But could it be that we have seen an even further diminishment of chivalry in today’s western society? Honesty is often brushed aside with an attitude of, “If simply for the greater good,” then dishonesty, corruption, and censorship are all excusable. The ends justify the means with the rationalization of seeking the “lesser of two evils.” Our political systems tolerate unsecured voting structures despite opposing parties echoing the same concerns as their antipodes: Electronic voting machines are rife for election tampering. And yet, the party which benefits from the interference defends the exact opposite position they held when the tampering worked against them.
News media show no restraint in reporting false stories, either. The industry which most necessitates honesty habitually runs stories based on unconfirmed allegations, a disproportionate number of anonymous sources, and flat out lies, without pushing hard against the purveyors of the false information. When they get caught, they ignore the lie and act as if it has never happened. Our scientists and medical doctors did the same during Covid: they pushed clear-cut wrong scientific information, pressured media companies to silence experts who challenged the falsities and have since acted as if they had meant something different altogether. Unfortunately for them, as they say, the internet has receipts, but in 2023 it seems that the pushers of false information care little about their integrity and more about their results. We even saw self-aggrandized philosopher, Sam Harris, rationalize to interviewers,
“…that’s a left-wing conspiracy to deny the presidency to Donald Trump – absolutely it was, absolutely. But I think it was warranted.“
Well integrity is not just an old-fashioned code for suckers. I believe that integrity is the foundation for individual and societal excellence. And I do believe that one can live like a modern-day knight by simply adopting some chivalrous practices. Here is a list of attributes that I am certain will help you live your life with integrity:
Nothing stands out more than being true to your word. If you say you will do something – do it! If there is a chance at all that you may be unable to fulfill a request, then refrain from accepting it under any circumstances. Far better to turn people down than to agree to something you can’t produce. I cannot emphasize this point strongly enough: Your reputation hinges on your reliability. People will not likely share their impressions of you with you when you act unreliably, but they most certainly will with others. If, on the rare occasion, something comes up and you truly cannot fulfill your obligations, then acquaintances of generally reliable people will be more prone to think, “That’s not like her/him; something must have happened.” They will give you the benefit of the doubt, and you want that. You want to be so reliable that people are concerned in the rare moments when you can’t come through…and then make it up to them! No matter how difficult it is to fulfill your obligation, and no matter how trivial or unimportant you perceive the task, complete it anyway…and do it timely. This behavior will lead the world to see you as trustworthy, a person of your word, and someone who comes through in the clutch. This behavior is the foundation of integrity.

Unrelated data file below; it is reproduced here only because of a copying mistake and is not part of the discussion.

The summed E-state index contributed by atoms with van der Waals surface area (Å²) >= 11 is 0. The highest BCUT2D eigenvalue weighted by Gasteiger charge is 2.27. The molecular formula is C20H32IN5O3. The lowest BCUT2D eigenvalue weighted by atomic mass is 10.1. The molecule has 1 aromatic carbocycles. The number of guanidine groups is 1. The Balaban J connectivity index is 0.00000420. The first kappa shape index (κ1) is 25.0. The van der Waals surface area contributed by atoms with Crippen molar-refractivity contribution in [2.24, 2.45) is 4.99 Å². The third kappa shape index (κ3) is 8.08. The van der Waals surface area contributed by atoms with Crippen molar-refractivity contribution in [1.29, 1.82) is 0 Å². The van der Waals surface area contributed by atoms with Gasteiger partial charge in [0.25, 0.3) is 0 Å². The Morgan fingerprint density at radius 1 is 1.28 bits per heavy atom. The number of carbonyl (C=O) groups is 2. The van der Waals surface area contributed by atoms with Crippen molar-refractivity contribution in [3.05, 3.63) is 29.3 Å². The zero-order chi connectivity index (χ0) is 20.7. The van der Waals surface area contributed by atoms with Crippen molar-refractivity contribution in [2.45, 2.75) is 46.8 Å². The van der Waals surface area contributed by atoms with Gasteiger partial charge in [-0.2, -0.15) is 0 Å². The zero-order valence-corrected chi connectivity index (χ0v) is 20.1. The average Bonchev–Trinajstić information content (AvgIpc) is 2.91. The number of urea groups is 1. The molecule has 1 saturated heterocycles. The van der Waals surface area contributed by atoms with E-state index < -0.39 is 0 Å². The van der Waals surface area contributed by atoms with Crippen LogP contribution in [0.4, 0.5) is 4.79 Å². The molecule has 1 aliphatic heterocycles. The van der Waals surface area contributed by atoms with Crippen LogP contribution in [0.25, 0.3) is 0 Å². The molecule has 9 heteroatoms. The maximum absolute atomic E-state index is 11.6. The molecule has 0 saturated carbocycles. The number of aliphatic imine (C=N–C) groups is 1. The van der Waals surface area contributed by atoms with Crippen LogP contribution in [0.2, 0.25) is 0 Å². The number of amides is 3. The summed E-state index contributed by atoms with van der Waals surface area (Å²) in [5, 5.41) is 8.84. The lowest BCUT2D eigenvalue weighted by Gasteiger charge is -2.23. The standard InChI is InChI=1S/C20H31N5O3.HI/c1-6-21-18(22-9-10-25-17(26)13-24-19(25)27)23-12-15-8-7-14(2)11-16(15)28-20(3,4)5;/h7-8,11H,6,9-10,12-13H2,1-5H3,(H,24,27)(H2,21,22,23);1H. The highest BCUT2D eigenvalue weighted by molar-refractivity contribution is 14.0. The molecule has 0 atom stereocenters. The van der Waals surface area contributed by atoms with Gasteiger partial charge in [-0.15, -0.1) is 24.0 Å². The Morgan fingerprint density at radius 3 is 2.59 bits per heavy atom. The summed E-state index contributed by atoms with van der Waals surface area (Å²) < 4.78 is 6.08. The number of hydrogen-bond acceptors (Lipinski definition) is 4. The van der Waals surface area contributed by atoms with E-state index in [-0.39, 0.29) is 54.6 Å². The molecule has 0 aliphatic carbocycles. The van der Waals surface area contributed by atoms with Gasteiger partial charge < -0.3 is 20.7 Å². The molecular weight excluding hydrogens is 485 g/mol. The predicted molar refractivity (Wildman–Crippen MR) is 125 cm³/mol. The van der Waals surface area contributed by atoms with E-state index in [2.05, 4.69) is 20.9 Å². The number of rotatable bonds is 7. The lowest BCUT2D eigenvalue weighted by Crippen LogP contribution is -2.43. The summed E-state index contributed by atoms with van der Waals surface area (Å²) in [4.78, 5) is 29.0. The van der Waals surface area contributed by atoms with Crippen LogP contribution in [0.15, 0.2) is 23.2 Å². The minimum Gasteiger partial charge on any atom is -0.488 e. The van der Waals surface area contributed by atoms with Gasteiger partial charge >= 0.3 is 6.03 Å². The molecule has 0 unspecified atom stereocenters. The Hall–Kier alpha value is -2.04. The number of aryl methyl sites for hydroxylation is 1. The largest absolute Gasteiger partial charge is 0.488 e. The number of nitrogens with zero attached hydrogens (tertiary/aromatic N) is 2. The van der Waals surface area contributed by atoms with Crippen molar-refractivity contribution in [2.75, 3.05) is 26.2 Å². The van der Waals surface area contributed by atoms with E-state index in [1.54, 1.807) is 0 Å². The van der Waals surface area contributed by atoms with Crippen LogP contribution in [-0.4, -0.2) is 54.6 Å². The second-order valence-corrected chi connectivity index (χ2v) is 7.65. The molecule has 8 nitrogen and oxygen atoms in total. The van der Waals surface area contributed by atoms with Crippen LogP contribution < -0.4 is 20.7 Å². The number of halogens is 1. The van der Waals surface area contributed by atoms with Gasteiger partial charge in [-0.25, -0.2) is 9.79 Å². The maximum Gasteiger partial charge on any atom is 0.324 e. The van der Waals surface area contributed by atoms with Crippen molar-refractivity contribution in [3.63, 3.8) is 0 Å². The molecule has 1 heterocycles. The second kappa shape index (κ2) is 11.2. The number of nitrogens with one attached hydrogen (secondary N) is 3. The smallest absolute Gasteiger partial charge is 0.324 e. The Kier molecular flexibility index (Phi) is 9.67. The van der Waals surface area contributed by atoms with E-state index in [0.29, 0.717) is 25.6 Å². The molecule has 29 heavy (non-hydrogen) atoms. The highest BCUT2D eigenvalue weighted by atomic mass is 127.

Commit to a Purpose
When you attune to your life’s purpose (dharma) you have a foundation for all your actions, behaviors, and decisions. When you know why you are here and what you need to do to fulfill it, you have little problem in deciding when to commit (or not) to another person. Being in tune with your purpose allows you to say no when a request is misaligned with your mission. “No, I cannot make the party this weekend; I’m sorry, I have an obligation with my family…,” Or work, or a deadline, or the gym, or whatever. Your motivations are not up for scrutiny when you tap-in to your purpose: you know what needs to be done and you do it. This does not mean you cannot help others, but you weigh the prospects against your obligation to your purpose – if they fail to align, you simply decline. This attunement allows you to remain true to your word. Knowing your role in the world, and acting in accordance with it, is a characteristic of integrity. We want our pilots, police, and surgeons (and all others) to commit to their duties and responsibilities, and not be wishy-washy if something comes along to grab their attention. Integrity is commitment and follow through.